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Optimising GaN crystal growth


Very high temperature oxygen vapour phase epitaxy looks to simplify bulk GaN crystal growth

Engineers from Japan have improved the quality of GaN crystals produced with oxygen vapour phase epitaxy by shifting growth to very high temperatures.

Their success increases the promise of the oxygen vapour phase epitaxy technique (OVPE), which delivers several advantages over the incumbent, HPVE.

Benefits of OVPE over HVPE include the absence of solid by-products, such as NH4Cl, and the production of material with a high carrier concentration and low resistivity, thanks to the incorporation of a high concentration of oxygen, which acts as a donor.

Spokesman for the Japanese team, Shigeyoshi Usami from Osaka University, told Compound Semiconductor that the key to the latest breakthrough has been the establishing of a pre-growth technology.

“Since GaN decomposes at 1300 degrees Celsius, it was very difficult to grow at such a high temperature,” explains Usami.

However, Usami says that by introducing a pre-growth process, he and his co-workers can now suppress the decomposition of the seed substrate and grow GaN at 1300 degC.

When these engineers were previously restricted to a growth temperature of 1250 degC, they produced polycrystalline GaN at a growth rate of around 100 µm/hr. When cranking up the temperature to 1300 degC, they almost eliminated polycrystallinity, while doubling the growth rate.

With OVPE, GaN is produced by reacting gallium oxide and ammonia; water and hydrogen are the by-products. Gaseous gallium oxide is formed by oxidising gallium pellets.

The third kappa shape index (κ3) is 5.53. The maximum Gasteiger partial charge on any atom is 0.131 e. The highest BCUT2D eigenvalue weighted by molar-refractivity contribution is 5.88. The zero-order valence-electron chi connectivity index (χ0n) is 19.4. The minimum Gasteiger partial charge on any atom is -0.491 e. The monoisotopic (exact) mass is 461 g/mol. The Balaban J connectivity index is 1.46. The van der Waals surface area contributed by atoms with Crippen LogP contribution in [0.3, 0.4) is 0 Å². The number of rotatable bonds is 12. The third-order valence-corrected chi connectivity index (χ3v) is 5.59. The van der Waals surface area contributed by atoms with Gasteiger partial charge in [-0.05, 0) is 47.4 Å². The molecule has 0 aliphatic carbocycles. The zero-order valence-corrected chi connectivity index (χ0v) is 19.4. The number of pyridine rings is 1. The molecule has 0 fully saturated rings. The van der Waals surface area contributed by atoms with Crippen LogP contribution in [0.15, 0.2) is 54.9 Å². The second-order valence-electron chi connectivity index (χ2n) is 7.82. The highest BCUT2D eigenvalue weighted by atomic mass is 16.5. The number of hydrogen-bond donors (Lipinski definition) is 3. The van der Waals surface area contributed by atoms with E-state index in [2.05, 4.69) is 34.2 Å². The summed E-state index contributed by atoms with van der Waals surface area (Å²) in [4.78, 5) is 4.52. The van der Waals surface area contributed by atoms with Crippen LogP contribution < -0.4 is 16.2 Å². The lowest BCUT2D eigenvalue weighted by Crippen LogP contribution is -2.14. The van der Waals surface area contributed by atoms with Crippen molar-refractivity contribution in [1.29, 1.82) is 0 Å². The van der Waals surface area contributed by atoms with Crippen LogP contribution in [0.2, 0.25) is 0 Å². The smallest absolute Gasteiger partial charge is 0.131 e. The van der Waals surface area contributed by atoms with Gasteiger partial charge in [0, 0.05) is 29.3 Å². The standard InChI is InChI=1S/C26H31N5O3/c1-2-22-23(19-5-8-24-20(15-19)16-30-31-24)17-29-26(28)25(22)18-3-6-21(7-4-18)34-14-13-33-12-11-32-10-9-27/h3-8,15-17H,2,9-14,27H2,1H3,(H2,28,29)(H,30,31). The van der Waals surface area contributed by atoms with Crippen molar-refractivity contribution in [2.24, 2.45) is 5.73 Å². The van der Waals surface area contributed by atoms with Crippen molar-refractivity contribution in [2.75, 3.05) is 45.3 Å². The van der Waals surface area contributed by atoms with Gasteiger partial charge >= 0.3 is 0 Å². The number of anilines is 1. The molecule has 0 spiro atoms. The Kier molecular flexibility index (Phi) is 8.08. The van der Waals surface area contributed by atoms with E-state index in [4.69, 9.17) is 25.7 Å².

To produce bulk GaN, the gallium oxide and ammonia are directed at a GaN seed that is placed in the growth zone and heated with a resistive heating system (see Figure).

Once the temperature of the seed exceeds 500 degC, ammonia is directed at its surface to prevent GaN decomposition. However, this is not sufficient when the temperature of the seed is as high as 1300 degC. At that temperature voids form at the interface between the seed and epi-layer.

In this latest work, Usami and colleagues show that introducing Ga2O3 gas during the heating-up period prevents decomposition of the seed at 1300 degC. Initial success came from using a Ga2O3 flow rate of 2.1 sccm for heating between 1200 degC and 1250 degC, before increasing to 4.2 sccm over the 1250 degC to 1300 degC range.

Scanning electron microscopy images show that GaN grown with these conditions is free from large pits, polycrystallinity and voids at the interface between the seed crystal and the epilayer. These findings indicate that Ga2O3 gas flow prevents decomposition of the seed prior to GaN epigrowth.

A second set of experiments considered the impact of temperature on the extent of polycrystallinity at high grow rates. The researchers compared growth at 1200 degC, without any pre-growth flow of Ga2O3 gas; growth at 1250 degC, using a Ga2O3 flow rate of 2.1 sccm when heating between 1200 degC and 1250 degC; and the conditions previously used for growth at 1300 degC.

Scanning electron microscopy images of a number of samples produced during this study showed that at 1200 degC and 1250 degC, the higher the Ga2O3 gas flow during GaN growth, the greater the extent of polycrystallinity. However, at 1300 degC the polycrystalline density did not increase with Ga2O3 gas flow, and GaN with almost no polycrystallinity could be produced at a growth rate of 195 µm/hr.

Usami thinks that it will be possible to grow GaN at even higher temperatures, such as 1350 degC, which will help to accelerate growth.

“But, the higher the temperature, the more severe the decomposition, so it is necessary to precisely optimize the pre-growth conditions.”

The team is aiming to realises growth rates of over 1 mm/hr.


A. Shimiz et al. Appl. Phys. Express 15 035503

Picture Caption: With oxygen vapour phase epitaxy, GaN is produced by reacting gallium oxide and ammonia. Water and hydrogen are by-products.

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